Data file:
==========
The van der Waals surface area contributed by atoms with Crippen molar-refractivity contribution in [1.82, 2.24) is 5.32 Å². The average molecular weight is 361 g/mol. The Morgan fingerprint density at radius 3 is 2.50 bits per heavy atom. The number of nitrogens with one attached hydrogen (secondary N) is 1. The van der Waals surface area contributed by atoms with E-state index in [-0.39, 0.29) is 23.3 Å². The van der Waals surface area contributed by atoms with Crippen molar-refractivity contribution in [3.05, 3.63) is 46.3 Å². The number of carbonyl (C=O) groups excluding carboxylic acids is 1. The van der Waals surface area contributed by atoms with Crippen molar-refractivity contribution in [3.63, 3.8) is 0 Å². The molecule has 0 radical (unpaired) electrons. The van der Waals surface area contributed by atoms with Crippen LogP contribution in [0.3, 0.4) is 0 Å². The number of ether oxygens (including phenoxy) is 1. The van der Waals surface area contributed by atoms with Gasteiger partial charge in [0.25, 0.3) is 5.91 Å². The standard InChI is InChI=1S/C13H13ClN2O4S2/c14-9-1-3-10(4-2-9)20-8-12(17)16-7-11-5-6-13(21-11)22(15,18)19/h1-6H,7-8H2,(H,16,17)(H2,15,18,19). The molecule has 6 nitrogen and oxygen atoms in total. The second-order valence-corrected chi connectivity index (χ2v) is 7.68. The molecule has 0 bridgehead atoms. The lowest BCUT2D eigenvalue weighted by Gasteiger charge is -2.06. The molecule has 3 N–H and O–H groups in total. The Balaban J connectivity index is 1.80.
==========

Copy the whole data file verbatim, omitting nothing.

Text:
The van der Waals surface area contributed by atoms with Crippen molar-refractivity contribution in [1.82, 2.24) is 5.32 Å². The average molecular weight is 361 g/mol. The Morgan fingerprint density at radius 3 is 2.50 bits per heavy atom. The number of nitrogens with one attached hydrogen (secondary N) is 1. The van der Waals surface area contributed by atoms with E-state index in [-0.39, 0.29) is 23.3 Å². The van der Waals surface area contributed by atoms with Crippen molar-refractivity contribution in [3.05, 3.63) is 46.3 Å². The number of carbonyl (C=O) groups excluding carboxylic acids is 1. The van der Waals surface area contributed by atoms with Crippen molar-refractivity contribution in [3.63, 3.8) is 0 Å². The molecule has 0 radical (unpaired) electrons. The van der Waals surface area contributed by atoms with Crippen LogP contribution in [0.3, 0.4) is 0 Å². The number of ether oxygens (including phenoxy) is 1. The van der Waals surface area contributed by atoms with Gasteiger partial charge in [0.25, 0.3) is 5.91 Å². The standard InChI is InChI=1S/C13H13ClN2O4S2/c14-9-1-3-10(4-2-9)20-8-12(17)16-7-11-5-6-13(21-11)22(15,18)19/h1-6H,7-8H2,(H,16,17)(H2,15,18,19). The molecule has 6 nitrogen and oxygen atoms in total. The second-order valence-corrected chi connectivity index (χ2v) is 7.68. The molecule has 0 bridgehead atoms. The lowest BCUT2D eigenvalue weighted by Gasteiger charge is -2.06. The molecule has 3 N–H and O–H groups in total. The Balaban J connectivity index is 1.80.